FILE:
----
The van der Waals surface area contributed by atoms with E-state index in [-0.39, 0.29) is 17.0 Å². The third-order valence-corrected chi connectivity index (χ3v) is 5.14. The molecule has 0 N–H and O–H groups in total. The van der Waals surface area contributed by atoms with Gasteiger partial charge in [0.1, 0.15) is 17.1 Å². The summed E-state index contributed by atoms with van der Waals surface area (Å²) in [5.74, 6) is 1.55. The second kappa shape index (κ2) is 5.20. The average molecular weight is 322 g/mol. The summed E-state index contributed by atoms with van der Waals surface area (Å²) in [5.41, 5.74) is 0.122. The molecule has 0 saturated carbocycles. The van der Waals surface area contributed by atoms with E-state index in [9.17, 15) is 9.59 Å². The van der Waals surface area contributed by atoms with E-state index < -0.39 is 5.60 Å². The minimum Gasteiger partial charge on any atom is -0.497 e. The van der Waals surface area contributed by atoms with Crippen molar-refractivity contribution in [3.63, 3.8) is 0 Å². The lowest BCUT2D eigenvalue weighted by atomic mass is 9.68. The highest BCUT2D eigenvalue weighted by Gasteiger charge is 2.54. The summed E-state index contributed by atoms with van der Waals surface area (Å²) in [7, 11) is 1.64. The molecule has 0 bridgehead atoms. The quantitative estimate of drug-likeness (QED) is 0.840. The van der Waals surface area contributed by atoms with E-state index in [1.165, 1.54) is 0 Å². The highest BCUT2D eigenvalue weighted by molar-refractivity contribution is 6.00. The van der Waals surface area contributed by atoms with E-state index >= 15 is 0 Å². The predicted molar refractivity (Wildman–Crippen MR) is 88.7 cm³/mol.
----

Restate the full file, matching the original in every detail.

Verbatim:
The van der Waals surface area contributed by atoms with E-state index in [-0.39, 0.29) is 17.0 Å². The third-order valence-corrected chi connectivity index (χ3v) is 5.14. The molecule has 0 N–H and O–H groups in total. The van der Waals surface area contributed by atoms with Gasteiger partial charge in [0.1, 0.15) is 17.1 Å². The summed E-state index contributed by atoms with van der Waals surface area (Å²) in [5.74, 6) is 1.55. The second kappa shape index (κ2) is 5.20. The average molecular weight is 322 g/mol. The summed E-state index contributed by atoms with van der Waals surface area (Å²) in [5.41, 5.74) is 0.122. The molecule has 0 saturated carbocycles. The van der Waals surface area contributed by atoms with E-state index in [9.17, 15) is 9.59 Å². The van der Waals surface area contributed by atoms with E-state index < -0.39 is 5.60 Å². The minimum Gasteiger partial charge on any atom is -0.497 e. The van der Waals surface area contributed by atoms with Crippen molar-refractivity contribution in [3.63, 3.8) is 0 Å². The lowest BCUT2D eigenvalue weighted by atomic mass is 9.68. The highest BCUT2D eigenvalue weighted by Gasteiger charge is 2.54. The summed E-state index contributed by atoms with van der Waals surface area (Å²) in [7, 11) is 1.64. The molecule has 0 bridgehead atoms. The quantitative estimate of drug-likeness (QED) is 0.840. The van der Waals surface area contributed by atoms with E-state index in [1.165, 1.54) is 0 Å². The highest BCUT2D eigenvalue weighted by molar-refractivity contribution is 6.00. The van der Waals surface area contributed by atoms with E-state index >= 15 is 0 Å². The predicted molar refractivity (Wildman–Crippen MR) is 88.7 cm³/mol.